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Old 01-11-2013, 04:43 PM   #1
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Join Date: 12-18-12
Location: Atlanta, GA
Name/Nickname : Mark
Default WSM - Smoke quantity on food issue


I have a 22.5" WSM that I use for smoking an 8 - 10 lb pork butt for pulled pork and I put a mix of 8 - 9 big fist size hickory and oak - usually 5 hickory and 3 or 4 oak. The food turns out awesome but it seems like I dont get enough smoke in the meat. I dont want to over smoke but I feel I am putting plenty of wood chunks. The problem appears to be that I use a BBQ Guru with a 10 CFM and the wood chunks have trouble catching on fire and buring for smoke. I usually do the mininion method and bury 4 - 5 chunks in the charcoal and put the rest on the top from the very beginning. I love the GURU but wonder if it controls the fire so much that the charcoal doesnt burn well enough to really good the wood smoldering. Any thoughts or ideas would be appreciated as I am smoking this weekend. I do get a decent smoke ring but would like more smoke flavor. I use a dry rub on the butt too and sometimes foil after 5 hours and sometimes dont.


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Old 01-11-2013, 04:48 PM   #2
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You may be burying the wood too deep so by the time you foil, it hasn't had a chance to light the wood and smoke.
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Old 01-11-2013, 04:50 PM   #3
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Just my opinion here but, I start with my more potent woods first. After 140 big meats typically don't take on much smoke. If you start with your more robust wood first, that robust smoke will be the one that carries through more. Quality of wood is essential as well. In my experience good Western Wood Products and Fruita Woods and very reliable and prove good quality smoke.
Just my experience, and I hope to read more from others.
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Old 01-11-2013, 11:05 PM   #4
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Hi Mark,
I have yet to fire up my 22 and I don't use any control beyond tweaking the bottom vents, but I've been smoking satisfactorily on my 18.5 and mini-WSM for several years now.

Tell us more about your process. What temperature are you going for and how are you measuring? Are you foiling the butts or just leaving them on the grate for the whole cook. What temperature are you pulling them at (though that shouldn't matter much - I think most smoke flavor is picked up during the earlier portion of the cook.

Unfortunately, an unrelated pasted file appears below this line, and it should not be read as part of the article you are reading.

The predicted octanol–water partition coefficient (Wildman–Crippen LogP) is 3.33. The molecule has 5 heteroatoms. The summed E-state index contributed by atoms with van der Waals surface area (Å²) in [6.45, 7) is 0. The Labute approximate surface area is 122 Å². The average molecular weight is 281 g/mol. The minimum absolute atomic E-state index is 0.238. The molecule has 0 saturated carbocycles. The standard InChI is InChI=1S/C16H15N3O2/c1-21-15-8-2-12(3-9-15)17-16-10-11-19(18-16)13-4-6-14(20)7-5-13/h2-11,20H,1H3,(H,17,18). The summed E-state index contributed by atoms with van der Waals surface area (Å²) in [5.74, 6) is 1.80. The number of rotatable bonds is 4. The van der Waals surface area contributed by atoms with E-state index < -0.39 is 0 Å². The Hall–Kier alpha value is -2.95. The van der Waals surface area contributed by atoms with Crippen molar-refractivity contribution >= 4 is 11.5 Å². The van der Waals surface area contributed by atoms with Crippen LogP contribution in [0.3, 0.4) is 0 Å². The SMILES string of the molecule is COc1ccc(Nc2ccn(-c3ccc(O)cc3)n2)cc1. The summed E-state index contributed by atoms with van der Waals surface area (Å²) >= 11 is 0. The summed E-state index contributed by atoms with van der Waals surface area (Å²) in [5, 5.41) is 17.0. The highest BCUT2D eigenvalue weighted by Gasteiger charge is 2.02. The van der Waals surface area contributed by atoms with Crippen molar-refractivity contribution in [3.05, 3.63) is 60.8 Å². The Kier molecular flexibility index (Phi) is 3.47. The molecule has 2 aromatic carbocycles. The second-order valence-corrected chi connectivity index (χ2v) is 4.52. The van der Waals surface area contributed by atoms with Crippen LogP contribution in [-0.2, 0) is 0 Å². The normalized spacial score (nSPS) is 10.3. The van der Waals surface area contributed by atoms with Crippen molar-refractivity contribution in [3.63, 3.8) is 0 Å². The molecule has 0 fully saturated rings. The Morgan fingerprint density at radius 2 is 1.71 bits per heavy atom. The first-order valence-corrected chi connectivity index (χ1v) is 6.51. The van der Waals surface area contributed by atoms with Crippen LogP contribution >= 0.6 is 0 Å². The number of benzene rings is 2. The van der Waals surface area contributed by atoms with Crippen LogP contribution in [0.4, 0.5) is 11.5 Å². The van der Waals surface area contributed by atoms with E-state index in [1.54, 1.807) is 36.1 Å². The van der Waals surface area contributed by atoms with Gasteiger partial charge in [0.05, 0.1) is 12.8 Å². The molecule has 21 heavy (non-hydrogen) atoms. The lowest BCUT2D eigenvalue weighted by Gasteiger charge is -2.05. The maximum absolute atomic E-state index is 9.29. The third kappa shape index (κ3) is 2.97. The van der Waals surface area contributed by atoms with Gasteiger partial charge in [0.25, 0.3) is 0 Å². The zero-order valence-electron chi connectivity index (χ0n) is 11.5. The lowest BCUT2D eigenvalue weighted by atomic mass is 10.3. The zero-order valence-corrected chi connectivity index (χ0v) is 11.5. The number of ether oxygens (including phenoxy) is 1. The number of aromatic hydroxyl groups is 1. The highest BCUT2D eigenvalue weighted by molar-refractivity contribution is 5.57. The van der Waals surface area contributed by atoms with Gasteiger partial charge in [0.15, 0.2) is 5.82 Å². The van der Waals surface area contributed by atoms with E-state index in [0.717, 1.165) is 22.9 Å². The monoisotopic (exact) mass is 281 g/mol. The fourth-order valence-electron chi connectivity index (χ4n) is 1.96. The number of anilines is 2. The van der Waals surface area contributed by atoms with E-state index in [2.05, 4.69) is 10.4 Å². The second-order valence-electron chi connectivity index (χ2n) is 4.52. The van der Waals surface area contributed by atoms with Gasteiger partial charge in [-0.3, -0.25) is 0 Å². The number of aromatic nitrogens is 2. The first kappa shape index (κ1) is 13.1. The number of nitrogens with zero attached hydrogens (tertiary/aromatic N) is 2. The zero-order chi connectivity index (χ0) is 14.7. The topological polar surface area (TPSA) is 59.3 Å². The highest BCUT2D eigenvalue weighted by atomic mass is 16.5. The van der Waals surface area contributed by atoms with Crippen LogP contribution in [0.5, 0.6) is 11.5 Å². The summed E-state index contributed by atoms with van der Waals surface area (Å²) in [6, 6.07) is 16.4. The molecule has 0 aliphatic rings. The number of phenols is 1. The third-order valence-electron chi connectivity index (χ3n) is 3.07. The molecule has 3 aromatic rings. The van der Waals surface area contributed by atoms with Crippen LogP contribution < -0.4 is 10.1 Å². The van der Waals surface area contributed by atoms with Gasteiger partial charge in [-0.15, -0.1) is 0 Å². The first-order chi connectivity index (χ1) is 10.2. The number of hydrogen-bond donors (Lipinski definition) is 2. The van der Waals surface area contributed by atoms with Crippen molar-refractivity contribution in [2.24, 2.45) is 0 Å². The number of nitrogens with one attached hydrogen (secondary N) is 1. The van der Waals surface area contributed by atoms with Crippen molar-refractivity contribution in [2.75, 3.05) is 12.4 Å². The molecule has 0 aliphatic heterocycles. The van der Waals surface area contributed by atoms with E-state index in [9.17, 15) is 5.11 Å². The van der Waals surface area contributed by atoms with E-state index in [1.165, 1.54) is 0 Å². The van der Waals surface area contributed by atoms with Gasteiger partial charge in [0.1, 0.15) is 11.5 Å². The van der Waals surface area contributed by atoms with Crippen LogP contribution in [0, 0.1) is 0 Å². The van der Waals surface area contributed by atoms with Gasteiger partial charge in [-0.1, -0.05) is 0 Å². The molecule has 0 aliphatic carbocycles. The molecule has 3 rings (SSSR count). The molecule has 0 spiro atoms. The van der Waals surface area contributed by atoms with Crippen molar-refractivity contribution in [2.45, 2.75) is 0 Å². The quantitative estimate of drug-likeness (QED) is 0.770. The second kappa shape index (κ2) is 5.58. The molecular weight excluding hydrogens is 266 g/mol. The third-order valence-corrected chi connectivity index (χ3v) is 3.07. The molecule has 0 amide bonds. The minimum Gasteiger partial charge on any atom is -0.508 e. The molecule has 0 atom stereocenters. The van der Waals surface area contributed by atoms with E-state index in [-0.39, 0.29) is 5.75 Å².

How do the butts look when they come out? A very dark color indicates smoke. A pink layer directly under the dark surface is also a good sign (the smoke ring.) Do you see these?

Also realize that a butt has a lot more interior than exterior. You won't get the same proportion of smoke as you get on something like ribs which have a lot more surface area.

If you have a Woodman's near you (I use the one in North Aurora) they have boneless rib tips that have more surface area and smoke up pretty good. I used them until they got more expensive than butts at Sam's.

Hickory and oak should be a good combo for pork. I also use apple and maple which you should be able to find locally (perhaps even in your own yard.)
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Old 01-11-2013, 11:10 PM   #5
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Put your meat on at a lower temperature initially and then after an hour bring the heat up to your target cooking temperature. This will help with getting smoke onto the meat.
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Old 01-11-2013, 11:25 PM   #6
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I've mentioned this in other threads, and got several supporting posts. Pork butts are big hunks of meat. No matter how much smoke you have, it is only going to penetrate maybe a half inch -- at most. A ten pound butt is not going to have a strong smoke flavor, even after you pull it an mix the outer parts with the inner parts.

A rack of pork ribs will have a lot more smoke flavor, because ribs are relatively thin, compared to a butt. A quarter-inch of smoke penetration on a rack of ribs will give you a pronounced smoke flavor. Smoke can only penetrate so much, no matter how long you expose the meat to smoke -- two hours or ten hours, the smoke can only go so deep.

From my experience, if you want more smoke in your meat, smoke smaller pieces of meat. Smoke has its limits.

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Old 01-11-2013, 11:42 PM   #7
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There's a couple of real easy things you can do...

1. If you are using a briquette like kings ford switch to the copmpetition(at least) or a lump hardwood charcoal.

2. Add more wood. This open is a pretty simple idea, more wood = more smoke

3. Start with colder meat. Go right from fridge to grill don't let it warm up first. This will take a little longer but will give you a deeper smoke ring and longer time for the meat to absorb the smoke.
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Old 01-12-2013, 05:10 AM   #8
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You could try, making sure the outside of the meat is dry,not slathered in mustard, EVOO, ect, a good dry rub and thats it, however (slammed) is correct, keep the meat cold not frozen, and put it on.
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